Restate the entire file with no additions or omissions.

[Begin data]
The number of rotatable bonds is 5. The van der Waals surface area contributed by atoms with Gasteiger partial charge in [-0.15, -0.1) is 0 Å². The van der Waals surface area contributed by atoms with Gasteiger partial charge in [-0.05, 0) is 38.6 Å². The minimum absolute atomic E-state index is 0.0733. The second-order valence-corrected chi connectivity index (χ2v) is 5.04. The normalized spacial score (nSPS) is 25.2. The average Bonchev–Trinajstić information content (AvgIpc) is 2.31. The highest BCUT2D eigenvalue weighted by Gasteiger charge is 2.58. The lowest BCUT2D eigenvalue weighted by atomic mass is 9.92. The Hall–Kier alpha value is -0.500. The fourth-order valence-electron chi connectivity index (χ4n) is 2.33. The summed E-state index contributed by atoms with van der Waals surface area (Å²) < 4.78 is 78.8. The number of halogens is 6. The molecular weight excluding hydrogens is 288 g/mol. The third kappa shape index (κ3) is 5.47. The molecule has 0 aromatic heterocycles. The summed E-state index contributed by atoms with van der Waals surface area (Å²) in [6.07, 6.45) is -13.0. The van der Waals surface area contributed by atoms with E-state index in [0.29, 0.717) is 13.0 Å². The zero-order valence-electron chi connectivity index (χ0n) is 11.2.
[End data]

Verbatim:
The number of rotatable bonds is 5. The van der Waals surface area contributed by atoms with Gasteiger partial charge in [-0.15, -0.1) is 0 Å². The van der Waals surface area contributed by atoms with Gasteiger partial charge in [-0.05, 0) is 38.6 Å². The minimum absolute atomic E-state index is 0.0733. The second-order valence-corrected chi connectivity index (χ2v) is 5.04. The normalized spacial score (nSPS) is 25.2. The average Bonchev–Trinajstić information content (AvgIpc) is 2.31. The highest BCUT2D eigenvalue weighted by Gasteiger charge is 2.58. The lowest BCUT2D eigenvalue weighted by atomic mass is 9.92. The Hall–Kier alpha value is -0.500. The fourth-order valence-electron chi connectivity index (χ4n) is 2.33. The summed E-state index contributed by atoms with van der Waals surface area (Å²) < 4.78 is 78.8. The number of halogens is 6. The molecular weight excluding hydrogens is 288 g/mol. The third kappa shape index (κ3) is 5.47. The molecule has 0 aromatic heterocycles. The summed E-state index contributed by atoms with van der Waals surface area (Å²) in [6.07, 6.45) is -13.0. The van der Waals surface area contributed by atoms with E-state index in [0.29, 0.717) is 13.0 Å². The zero-order valence-electron chi connectivity index (χ0n) is 11.2.